Next, the helium needs to be separated from other natural gases, namely nitrogen or methane.
The natural gas’s temperatures are lowered and a nitrogen rejection system is employed to remove it. Within the nitrogen, the helium gas condenses. A cryogenic separation device is utilized to separate the nitrogen gas from the helium gas so that the helium can be adequately stored for future use.
Back to the Question at Hand: Are We Running Out of Helium?
In some ways, yes. First, it is a finite resource. Also, because helium is so light and does not combine well with other elements, it rises easily to the very top of our atmosphere and out into space, never to be utilized again. In this case, perhaps better questions to be asking might center around how much helium is estimated to be left in the Earth or discussing the price fluctuations of helium.
Much of the story about how much helium we have is related to supply and demand. The United States National Helium Reserve holds the majority of the world’s helium supply. They can store helium gas in excess of one trillion cubic meters. Governmental organizations ordered this organization to sell most of its helium reserves by 2015, regardless of the price they could fetch for it.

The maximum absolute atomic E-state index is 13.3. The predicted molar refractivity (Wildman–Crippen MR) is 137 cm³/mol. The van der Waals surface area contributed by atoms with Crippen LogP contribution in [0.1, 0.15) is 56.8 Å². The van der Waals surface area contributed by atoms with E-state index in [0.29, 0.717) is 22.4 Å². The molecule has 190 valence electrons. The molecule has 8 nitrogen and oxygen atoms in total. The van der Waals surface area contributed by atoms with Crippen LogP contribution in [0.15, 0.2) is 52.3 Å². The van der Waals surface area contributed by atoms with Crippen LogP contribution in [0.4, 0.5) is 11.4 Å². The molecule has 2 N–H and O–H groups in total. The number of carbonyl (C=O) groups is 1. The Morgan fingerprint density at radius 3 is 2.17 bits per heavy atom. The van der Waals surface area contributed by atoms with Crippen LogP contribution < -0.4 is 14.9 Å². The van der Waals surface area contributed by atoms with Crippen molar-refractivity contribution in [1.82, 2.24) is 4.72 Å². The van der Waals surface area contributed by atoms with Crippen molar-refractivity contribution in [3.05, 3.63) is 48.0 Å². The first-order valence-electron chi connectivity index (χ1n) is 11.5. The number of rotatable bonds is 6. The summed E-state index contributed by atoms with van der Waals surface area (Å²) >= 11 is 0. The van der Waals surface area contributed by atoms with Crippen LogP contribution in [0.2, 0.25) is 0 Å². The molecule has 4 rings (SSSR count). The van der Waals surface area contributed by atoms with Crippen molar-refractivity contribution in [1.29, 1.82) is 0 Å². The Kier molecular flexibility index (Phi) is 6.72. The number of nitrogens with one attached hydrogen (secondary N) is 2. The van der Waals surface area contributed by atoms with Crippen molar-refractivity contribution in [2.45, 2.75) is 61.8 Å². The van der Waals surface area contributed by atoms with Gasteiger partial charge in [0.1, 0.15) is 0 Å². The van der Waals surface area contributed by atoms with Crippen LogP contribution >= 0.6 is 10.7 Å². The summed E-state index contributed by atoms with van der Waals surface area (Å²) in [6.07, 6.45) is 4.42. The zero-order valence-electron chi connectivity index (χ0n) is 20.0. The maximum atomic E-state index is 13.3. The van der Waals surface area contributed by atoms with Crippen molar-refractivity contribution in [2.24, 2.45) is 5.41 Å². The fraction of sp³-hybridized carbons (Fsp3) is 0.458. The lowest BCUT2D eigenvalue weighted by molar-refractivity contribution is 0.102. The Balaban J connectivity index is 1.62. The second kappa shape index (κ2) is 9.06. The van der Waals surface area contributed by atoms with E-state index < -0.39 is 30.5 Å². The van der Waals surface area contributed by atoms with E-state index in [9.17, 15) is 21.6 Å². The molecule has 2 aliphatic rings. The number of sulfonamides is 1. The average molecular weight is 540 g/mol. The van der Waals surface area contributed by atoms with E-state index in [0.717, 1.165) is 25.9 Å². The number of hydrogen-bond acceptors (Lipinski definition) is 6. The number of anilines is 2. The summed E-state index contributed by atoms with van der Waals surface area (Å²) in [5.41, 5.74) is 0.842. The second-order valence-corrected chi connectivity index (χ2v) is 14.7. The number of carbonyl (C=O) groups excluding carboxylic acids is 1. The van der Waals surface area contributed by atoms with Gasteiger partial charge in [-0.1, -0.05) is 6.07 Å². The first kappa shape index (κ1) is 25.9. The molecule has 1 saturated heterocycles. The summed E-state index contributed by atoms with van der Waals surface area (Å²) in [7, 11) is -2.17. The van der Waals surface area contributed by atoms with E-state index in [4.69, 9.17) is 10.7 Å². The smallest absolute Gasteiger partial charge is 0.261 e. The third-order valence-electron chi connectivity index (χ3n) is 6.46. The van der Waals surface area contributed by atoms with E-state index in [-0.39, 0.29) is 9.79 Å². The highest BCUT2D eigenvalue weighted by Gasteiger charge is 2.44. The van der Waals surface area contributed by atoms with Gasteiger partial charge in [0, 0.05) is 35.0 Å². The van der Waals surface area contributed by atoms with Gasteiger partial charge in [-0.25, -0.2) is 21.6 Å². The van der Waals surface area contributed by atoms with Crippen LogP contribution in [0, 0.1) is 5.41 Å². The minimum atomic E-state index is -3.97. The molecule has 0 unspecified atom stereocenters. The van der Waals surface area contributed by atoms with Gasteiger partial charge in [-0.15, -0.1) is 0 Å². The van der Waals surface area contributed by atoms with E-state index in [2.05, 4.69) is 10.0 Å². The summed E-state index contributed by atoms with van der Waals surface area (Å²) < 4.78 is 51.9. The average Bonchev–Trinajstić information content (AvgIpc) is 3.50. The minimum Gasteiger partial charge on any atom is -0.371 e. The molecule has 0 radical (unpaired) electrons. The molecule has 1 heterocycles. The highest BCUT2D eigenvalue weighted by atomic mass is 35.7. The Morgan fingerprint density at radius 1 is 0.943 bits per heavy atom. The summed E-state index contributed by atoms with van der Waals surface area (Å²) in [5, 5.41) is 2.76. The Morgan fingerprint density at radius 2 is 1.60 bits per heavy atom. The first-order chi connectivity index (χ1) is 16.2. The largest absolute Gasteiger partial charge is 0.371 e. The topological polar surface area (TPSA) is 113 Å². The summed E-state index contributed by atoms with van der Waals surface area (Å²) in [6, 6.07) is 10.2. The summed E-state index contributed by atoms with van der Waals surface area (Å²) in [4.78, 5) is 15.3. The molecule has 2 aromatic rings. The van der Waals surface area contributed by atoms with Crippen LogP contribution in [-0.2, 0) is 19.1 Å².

The goal was to enable the government to recover the expense of creating the reserve. Helium use has increased significantly, yet the law hasn’t changed. As a result, by 2014, a large portion of the helium reserves on our planet were being sold at absurdly low prices.
Where Do the Current Helium Reserves Stand?
There is good news that helium is more abundant than previously believed in other parts of the Earth, such as groundwater. Therefore, even though we are using up the helium reserve, it appears that we will not run out of helium anytime soon.
We are producing more and more helium because we get our helium from natural gas, which we are pumping out in greater quantities than before.
Natural gas demand has increased, so we should continue to have plenty of it on hand without having to use any of the stockpile of helium.
The fact that we’re developing better techniques for recycling and recapturing wasted helium is another important aspect of this predicament. There are now ways to preserve the gas rather than just letting it dissipate in the atmosphere and vanish forever.
Additionally, scientists are playing a part in opening new helium extraction facilities all over the world, as new helium extraction techniques are always being developed.
There you have it! Helium may be non-renewable, but we are not running out of it anytime soon. Helium exploration is one of the many downhole services that Northstar Downhole Specialists offer, in addition to expert open- and cased-hole drill stem testing, mini-fracs, closed chamber testing, and more. Visit our website to learn about us and our reliable, adept downhole technology.
- James G. Speight Ph.D., D.Sc., in Natural Gas (Second Edition), 2019